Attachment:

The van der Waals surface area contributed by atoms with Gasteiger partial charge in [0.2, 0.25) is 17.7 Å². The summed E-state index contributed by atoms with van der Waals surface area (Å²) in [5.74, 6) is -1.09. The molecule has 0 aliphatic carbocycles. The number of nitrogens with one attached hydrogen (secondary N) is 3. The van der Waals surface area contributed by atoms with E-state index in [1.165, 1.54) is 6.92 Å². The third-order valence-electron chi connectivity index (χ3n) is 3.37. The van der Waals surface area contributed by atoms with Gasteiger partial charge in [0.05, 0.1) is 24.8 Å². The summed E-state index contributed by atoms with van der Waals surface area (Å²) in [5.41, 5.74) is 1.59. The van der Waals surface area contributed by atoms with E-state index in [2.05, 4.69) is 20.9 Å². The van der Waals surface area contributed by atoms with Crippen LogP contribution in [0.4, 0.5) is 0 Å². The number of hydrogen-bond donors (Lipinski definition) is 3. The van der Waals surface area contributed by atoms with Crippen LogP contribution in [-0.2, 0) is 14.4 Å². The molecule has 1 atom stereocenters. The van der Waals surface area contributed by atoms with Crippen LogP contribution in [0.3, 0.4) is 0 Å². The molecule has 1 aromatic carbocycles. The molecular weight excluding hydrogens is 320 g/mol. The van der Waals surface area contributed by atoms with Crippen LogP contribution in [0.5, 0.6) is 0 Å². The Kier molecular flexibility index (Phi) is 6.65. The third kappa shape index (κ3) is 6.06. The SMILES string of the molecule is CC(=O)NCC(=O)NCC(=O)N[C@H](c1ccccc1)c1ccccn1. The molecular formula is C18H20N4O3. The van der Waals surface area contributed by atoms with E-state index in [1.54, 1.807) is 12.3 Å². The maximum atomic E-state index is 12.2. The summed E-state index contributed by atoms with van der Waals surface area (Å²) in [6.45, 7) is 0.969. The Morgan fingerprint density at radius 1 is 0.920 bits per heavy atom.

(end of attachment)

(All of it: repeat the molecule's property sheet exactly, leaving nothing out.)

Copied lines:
The van der Waals surface area contributed by atoms with Gasteiger partial charge in [0.2, 0.25) is 17.7 Å². The summed E-state index contributed by atoms with van der Waals surface area (Å²) in [5.74, 6) is -1.09. The molecule has 0 aliphatic carbocycles. The number of nitrogens with one attached hydrogen (secondary N) is 3. The van der Waals surface area contributed by atoms with E-state index in [1.165, 1.54) is 6.92 Å². The third-order valence-electron chi connectivity index (χ3n) is 3.37. The van der Waals surface area contributed by atoms with Gasteiger partial charge in [0.05, 0.1) is 24.8 Å². The summed E-state index contributed by atoms with van der Waals surface area (Å²) in [5.41, 5.74) is 1.59. The van der Waals surface area contributed by atoms with E-state index in [2.05, 4.69) is 20.9 Å². The van der Waals surface area contributed by atoms with Crippen LogP contribution in [0.4, 0.5) is 0 Å². The number of hydrogen-bond donors (Lipinski definition) is 3. The van der Waals surface area contributed by atoms with Crippen LogP contribution in [-0.2, 0) is 14.4 Å². The molecule has 1 atom stereocenters. The van der Waals surface area contributed by atoms with Crippen LogP contribution in [0.3, 0.4) is 0 Å². The molecule has 1 aromatic carbocycles. The molecular weight excluding hydrogens is 320 g/mol. The van der Waals surface area contributed by atoms with Crippen LogP contribution in [0.5, 0.6) is 0 Å². The Kier molecular flexibility index (Phi) is 6.65. The third kappa shape index (κ3) is 6.06. The SMILES string of the molecule is CC(=O)NCC(=O)NCC(=O)N[C@H](c1ccccc1)c1ccccn1. The molecular formula is C18H20N4O3. The van der Waals surface area contributed by atoms with E-state index in [1.54, 1.807) is 12.3 Å². The maximum atomic E-state index is 12.2. The summed E-state index contributed by atoms with van der Waals surface area (Å²) in [6.45, 7) is 0.969. The Morgan fingerprint density at radius 1 is 0.920 bits per heavy atom.